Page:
Respiratory syncytial virus (RSV) is a virus that causes the common cold in adults and older children. Young children are especially susceptible to RSV, and will have had it at least once by the time they are two.
RSV spreads very quickly, especially in daycares or schools. Being near someone with RSV that coughs, sneezes or blows his or her nose can transmit the virus. You can also get it by shaking hands, kissing or touching someone that is infected, especially if you touch your eyes, nose or mouth after contact. Symptoms usually appear four to six days after exposure and include:
- Runny nose
- Lack of appetite
Because RSV is a virus, it cannot be treated with antibiotics. Over-the-counter cold medications can help relieve symptoms. Pain relievers such as acetaminophen or ibuprofen can help reduce fevers. It is also important to keep your child hydrated.
Young infants with RSV are susceptible to a lung infection when the bronchioles (small airways) in the lungs are inflamed and filled with mucus, causing wheezing, coughing and possibly respiratory distress. This susceptibility comes from immature defenses in the young infant’s lungs compared to older children and adults.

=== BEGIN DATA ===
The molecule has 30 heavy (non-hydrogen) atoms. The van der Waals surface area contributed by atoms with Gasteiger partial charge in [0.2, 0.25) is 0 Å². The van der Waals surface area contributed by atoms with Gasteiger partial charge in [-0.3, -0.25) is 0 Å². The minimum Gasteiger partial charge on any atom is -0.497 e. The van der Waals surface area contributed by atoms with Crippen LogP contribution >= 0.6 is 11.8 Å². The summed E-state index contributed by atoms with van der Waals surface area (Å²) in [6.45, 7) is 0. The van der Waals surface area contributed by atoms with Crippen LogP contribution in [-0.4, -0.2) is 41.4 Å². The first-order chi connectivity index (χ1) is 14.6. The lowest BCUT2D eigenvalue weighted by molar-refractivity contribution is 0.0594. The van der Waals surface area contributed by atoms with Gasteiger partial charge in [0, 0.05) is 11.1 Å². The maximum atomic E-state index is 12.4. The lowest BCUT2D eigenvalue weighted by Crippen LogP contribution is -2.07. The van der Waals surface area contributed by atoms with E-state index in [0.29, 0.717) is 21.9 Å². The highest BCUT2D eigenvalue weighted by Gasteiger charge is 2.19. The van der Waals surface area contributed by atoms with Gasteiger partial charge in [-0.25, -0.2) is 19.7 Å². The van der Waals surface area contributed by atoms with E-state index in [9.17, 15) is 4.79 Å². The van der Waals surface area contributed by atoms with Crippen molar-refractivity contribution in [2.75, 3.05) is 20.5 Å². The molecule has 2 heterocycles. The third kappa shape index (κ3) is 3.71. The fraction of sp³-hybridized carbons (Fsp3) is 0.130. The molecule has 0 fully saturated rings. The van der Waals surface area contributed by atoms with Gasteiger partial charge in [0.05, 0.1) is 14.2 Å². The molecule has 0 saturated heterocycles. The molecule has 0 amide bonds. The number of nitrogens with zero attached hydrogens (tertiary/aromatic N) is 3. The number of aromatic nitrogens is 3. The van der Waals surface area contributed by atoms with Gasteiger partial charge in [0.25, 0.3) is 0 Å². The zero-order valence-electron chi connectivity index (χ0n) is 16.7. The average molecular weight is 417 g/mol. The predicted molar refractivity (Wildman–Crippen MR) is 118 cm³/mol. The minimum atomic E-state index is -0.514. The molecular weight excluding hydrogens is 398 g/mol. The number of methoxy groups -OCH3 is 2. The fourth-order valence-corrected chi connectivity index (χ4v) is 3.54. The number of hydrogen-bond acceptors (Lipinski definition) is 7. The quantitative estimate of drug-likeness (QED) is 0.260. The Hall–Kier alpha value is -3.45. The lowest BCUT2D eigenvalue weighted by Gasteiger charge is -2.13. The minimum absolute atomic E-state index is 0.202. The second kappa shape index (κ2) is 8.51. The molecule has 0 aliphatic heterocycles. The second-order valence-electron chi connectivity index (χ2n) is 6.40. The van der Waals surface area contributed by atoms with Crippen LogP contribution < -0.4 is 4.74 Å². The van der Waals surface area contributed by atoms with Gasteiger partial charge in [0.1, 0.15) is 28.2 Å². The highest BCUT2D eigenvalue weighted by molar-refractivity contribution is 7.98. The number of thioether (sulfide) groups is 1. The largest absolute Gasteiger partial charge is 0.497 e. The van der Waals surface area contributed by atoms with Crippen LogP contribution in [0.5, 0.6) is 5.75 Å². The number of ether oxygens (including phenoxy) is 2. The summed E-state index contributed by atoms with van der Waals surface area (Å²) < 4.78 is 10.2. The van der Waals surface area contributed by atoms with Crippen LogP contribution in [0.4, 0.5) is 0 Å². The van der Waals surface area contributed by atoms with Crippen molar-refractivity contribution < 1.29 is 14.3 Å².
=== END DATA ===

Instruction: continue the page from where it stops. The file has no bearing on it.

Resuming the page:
On exam, infants with bronchiolitis will have wheezing and trouble breathing that can sometimes lead to the need for albuterol and oxygen treatment. Premature babies are even more susceptible to RSV and its breathing complications. We are fortunate to now have a vaccine (Synagis®) to protect premature babies against RSV.
If your child has trouble breathing, or can’t eat or drink, contact your pediatrician immediately. In serious cases, they may need to be admitted to the hospital for oxygen therapy or IV hydration.
The most important question from parents is when to take their wheezing child to the doctor’s office or emergency room. The first time you notice your child wheezing or having a dry, tight cough, the child should be evaluated as soon as possible within 24 hours, ideally in your pediatrician’s office.
If there are any signs of breathing problems, bluish color around the lips and mouth, shortness of breath or muscle retractions, the child needs to be seen quickly, possibly through the emergency room. First-time wheezing and any wheezing with breathing distress must be checked quickly. Your pediatrician is trained and able to provide the necessary treatments to treat wheezing both during your child’s illness and also long term if wheezing is a lasting issue for your child.
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